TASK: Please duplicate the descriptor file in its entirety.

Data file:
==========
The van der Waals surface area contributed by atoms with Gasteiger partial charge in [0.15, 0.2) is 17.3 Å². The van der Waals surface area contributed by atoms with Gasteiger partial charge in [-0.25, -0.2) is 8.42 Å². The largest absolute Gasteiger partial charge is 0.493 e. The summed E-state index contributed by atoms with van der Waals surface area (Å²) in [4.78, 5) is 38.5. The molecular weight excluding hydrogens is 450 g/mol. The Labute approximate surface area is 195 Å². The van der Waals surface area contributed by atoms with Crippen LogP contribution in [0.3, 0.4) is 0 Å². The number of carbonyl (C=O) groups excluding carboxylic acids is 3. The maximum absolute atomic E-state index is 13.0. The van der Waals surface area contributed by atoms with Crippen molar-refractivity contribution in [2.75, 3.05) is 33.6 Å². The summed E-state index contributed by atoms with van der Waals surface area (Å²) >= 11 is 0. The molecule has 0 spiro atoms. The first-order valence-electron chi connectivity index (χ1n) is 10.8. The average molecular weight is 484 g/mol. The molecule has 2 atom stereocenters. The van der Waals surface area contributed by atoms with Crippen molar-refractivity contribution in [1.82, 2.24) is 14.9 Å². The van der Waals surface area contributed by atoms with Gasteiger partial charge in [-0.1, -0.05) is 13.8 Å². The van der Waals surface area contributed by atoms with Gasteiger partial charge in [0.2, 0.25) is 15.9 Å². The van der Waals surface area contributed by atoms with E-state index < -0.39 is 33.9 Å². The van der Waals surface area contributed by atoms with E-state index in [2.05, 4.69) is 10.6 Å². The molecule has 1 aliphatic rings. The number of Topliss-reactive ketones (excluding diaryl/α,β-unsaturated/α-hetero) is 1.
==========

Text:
The van der Waals surface area contributed by atoms with Gasteiger partial charge in [0.15, 0.2) is 17.3 Å². The van der Waals surface area contributed by atoms with Gasteiger partial charge in [-0.25, -0.2) is 8.42 Å². The largest absolute Gasteiger partial charge is 0.493 e. The summed E-state index contributed by atoms with van der Waals surface area (Å²) in [4.78, 5) is 38.5. The molecular weight excluding hydrogens is 450 g/mol. The Labute approximate surface area is 195 Å². The van der Waals surface area contributed by atoms with Crippen LogP contribution in [0.3, 0.4) is 0 Å². The number of carbonyl (C=O) groups excluding carboxylic acids is 3. The maximum absolute atomic E-state index is 13.0. The van der Waals surface area contributed by atoms with Crippen molar-refractivity contribution in [2.75, 3.05) is 33.6 Å². The summed E-state index contributed by atoms with van der Waals surface area (Å²) >= 11 is 0. The molecule has 0 spiro atoms. The first-order valence-electron chi connectivity index (χ1n) is 10.8. The average molecular weight is 484 g/mol. The molecule has 2 atom stereocenters. The van der Waals surface area contributed by atoms with Crippen molar-refractivity contribution in [1.82, 2.24) is 14.9 Å². The van der Waals surface area contributed by atoms with Gasteiger partial charge in [-0.1, -0.05) is 13.8 Å². The van der Waals surface area contributed by atoms with Gasteiger partial charge in [0.2, 0.25) is 15.9 Å². The van der Waals surface area contributed by atoms with E-state index < -0.39 is 33.9 Å². The van der Waals surface area contributed by atoms with E-state index in [2.05, 4.69) is 10.6 Å². The molecule has 1 aliphatic rings. The number of Topliss-reactive ketones (excluding diaryl/α,β-unsaturated/α-hetero) is 1.